The production boils down to the same uninspired copy-paste guitar-and-drum mix that everyone in Nashville uses these days (seriously, can we get some new people behind the sound boards with some fresh ideas?). The producer tries to give a track a retro feel by opening with a electric guitar using a tone reminiscent of the late 70s/early 80s, but that vibe lasts about ten seconds before a stock acoustic axe jumps in to cover the verse, and it gets completely obliterated when the drums and more-conventional electric guitars arrive with the chorus. (The song tries to be ‘sexy by association’ through it sonic callback, but all it does is make me think of better songs that I’d rather be listening to.) The use of suspended and added chords gives the song an surprisingly unsettled and even ominous feel, and the song’s slow, deliberate tempo drains causes it to get bogged down and stuck like (wait for it) a truck on a muddy back road. The general atmosphere here is decidedly not romantic—in truth, it doesn’t really inspire any feelings at all, and the listener just sits there unmoved as the song plays. In short, this is a terrible mix for a love song, with its old-school guitar failing to distract you from the fact that there’s no feeling or emotion behind the sound.

After fifteen years on the radio, I’d expect Owen to have a much better idea of how to sell a love song than this. The range and flow demands of the track are moderate at best, but Owens’ performance suggests a limit to his power output: When he tries to add more volume and emphasis on the chorus, his voice loses whatever emotion it had on the verses (which wasn’t much to begin with, but he sure seemed smitten with those dirt roads). As a result, his delivery loses its feeling just when it’s needed most, and what we get is so measured and matter-of-fact that it leaves the audience with doubts about how much he really cares for the other person. (There’s also a noticeable odor of sliminess, especially when Owen delivers the more suggestive and stereotypical lines, that doesn’t help his case.) Tack on background vocals that make Owen sound slightly robotic, and all the audience sees is a typical Bro meathead disingenuously professing his love for someone they just want to make out with. It’s yet another disappointing performance that won’t melt even the softest of hearts, and while I think Owen should be better than this, he keeps on demonstrating that he isn’t.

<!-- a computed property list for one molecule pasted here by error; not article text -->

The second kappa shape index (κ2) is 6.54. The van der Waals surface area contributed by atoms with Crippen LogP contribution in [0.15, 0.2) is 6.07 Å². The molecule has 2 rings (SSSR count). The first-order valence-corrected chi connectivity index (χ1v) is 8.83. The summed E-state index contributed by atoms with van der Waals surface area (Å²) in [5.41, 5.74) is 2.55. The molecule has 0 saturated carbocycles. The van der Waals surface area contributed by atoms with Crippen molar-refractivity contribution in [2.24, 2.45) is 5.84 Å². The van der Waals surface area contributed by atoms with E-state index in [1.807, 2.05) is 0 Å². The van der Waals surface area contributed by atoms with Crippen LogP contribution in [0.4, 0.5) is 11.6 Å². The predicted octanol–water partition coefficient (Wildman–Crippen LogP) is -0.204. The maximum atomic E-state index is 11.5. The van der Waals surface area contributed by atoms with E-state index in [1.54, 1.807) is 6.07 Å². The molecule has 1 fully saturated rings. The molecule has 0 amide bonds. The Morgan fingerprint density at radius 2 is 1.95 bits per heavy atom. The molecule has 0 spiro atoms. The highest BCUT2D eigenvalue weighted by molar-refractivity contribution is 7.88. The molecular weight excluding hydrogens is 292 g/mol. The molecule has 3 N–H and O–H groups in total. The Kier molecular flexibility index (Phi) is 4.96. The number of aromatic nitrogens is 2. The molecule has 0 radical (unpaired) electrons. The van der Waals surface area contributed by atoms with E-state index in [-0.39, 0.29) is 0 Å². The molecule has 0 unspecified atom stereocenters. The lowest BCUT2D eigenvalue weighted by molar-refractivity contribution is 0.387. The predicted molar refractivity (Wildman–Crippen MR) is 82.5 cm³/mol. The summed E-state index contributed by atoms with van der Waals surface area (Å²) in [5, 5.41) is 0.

The lyrics here find the narrator attempting to flatter someone by saying they’re “the best thing since back roads,” a comparison that feels very unflattering to me (and calling someone “hotter than a leather seat” isn’t any better). The whole song feels like nothing but a word salad filled with every “country” cliché and buzzword they could stuff into it: Creeks, coolers, crosses, red dirt, two-lanes, driving with the windows down…seriously, my bingo card was filled by the time I got to “rearview.” For as much as the narrator claims to place the person they’re singing to above back roads, much of the song is dedicated to extolling the virtues of said roads, to the point where the other person isn’t really mentioned as all. The writers would also like you to think that this relationship is deep and long-lasting, but the song doesn’t go beyond driving down a river and getting “a little moonlight mud on the tires, if you know what I mean” (we get it bro; Brad Paisley not only wrote the song, he wrote the song about the song). The whole mess feels like a cheap attempt to drop all the same rural references every other song has and make a halfhearted effort to market it as a love song, and the whole charade falls apart under the slightest hint of scrutiny.